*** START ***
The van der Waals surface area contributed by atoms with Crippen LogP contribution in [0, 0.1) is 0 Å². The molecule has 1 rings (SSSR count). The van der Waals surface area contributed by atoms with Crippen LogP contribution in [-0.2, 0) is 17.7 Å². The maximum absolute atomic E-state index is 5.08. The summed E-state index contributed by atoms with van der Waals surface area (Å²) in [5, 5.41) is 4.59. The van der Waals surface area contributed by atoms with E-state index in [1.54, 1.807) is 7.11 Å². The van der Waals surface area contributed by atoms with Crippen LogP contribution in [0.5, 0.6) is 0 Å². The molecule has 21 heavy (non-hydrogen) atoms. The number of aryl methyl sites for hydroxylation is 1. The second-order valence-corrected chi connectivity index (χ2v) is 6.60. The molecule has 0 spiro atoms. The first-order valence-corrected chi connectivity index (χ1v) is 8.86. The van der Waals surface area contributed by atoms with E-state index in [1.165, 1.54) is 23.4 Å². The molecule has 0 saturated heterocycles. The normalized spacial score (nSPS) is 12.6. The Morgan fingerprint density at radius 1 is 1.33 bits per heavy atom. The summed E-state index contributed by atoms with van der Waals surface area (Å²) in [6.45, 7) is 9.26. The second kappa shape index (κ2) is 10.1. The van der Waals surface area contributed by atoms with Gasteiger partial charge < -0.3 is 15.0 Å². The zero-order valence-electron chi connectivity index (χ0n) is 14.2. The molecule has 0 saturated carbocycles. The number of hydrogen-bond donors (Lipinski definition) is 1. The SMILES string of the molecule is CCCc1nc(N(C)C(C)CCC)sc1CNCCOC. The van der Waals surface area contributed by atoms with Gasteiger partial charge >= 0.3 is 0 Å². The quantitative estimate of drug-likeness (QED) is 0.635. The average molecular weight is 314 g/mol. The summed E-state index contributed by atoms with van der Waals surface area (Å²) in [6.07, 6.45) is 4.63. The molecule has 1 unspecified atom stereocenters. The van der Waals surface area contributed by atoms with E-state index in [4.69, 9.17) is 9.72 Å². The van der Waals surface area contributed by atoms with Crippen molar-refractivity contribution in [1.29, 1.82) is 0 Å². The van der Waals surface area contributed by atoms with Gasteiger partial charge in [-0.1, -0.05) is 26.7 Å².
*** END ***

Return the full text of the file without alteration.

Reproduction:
The van der Waals surface area contributed by atoms with Crippen LogP contribution in [0, 0.1) is 0 Å². The molecule has 1 rings (SSSR count). The van der Waals surface area contributed by atoms with Crippen LogP contribution in [-0.2, 0) is 17.7 Å². The maximum absolute atomic E-state index is 5.08. The summed E-state index contributed by atoms with van der Waals surface area (Å²) in [5, 5.41) is 4.59. The van der Waals surface area contributed by atoms with E-state index in [1.54, 1.807) is 7.11 Å². The van der Waals surface area contributed by atoms with Crippen LogP contribution in [0.5, 0.6) is 0 Å². The molecule has 21 heavy (non-hydrogen) atoms. The number of aryl methyl sites for hydroxylation is 1. The second-order valence-corrected chi connectivity index (χ2v) is 6.60. The molecule has 0 spiro atoms. The first-order valence-corrected chi connectivity index (χ1v) is 8.86. The van der Waals surface area contributed by atoms with E-state index in [1.165, 1.54) is 23.4 Å². The molecule has 0 saturated heterocycles. The normalized spacial score (nSPS) is 12.6. The Morgan fingerprint density at radius 1 is 1.33 bits per heavy atom. The summed E-state index contributed by atoms with van der Waals surface area (Å²) in [6.45, 7) is 9.26. The second kappa shape index (κ2) is 10.1. The van der Waals surface area contributed by atoms with Gasteiger partial charge < -0.3 is 15.0 Å². The zero-order valence-electron chi connectivity index (χ0n) is 14.2. The molecule has 0 saturated carbocycles. The number of hydrogen-bond donors (Lipinski definition) is 1. The SMILES string of the molecule is CCCc1nc(N(C)C(C)CCC)sc1CNCCOC. The van der Waals surface area contributed by atoms with Gasteiger partial charge >= 0.3 is 0 Å². The quantitative estimate of drug-likeness (QED) is 0.635. The average molecular weight is 314 g/mol. The summed E-state index contributed by atoms with van der Waals surface area (Å²) in [6.07, 6.45) is 4.63. The molecule has 1 unspecified atom stereocenters. The van der Waals surface area contributed by atoms with E-state index in [4.69, 9.17) is 9.72 Å². The van der Waals surface area contributed by atoms with Crippen molar-refractivity contribution in [1.29, 1.82) is 0 Å². The van der Waals surface area contributed by atoms with Gasteiger partial charge in [-0.1, -0.05) is 26.7 Å².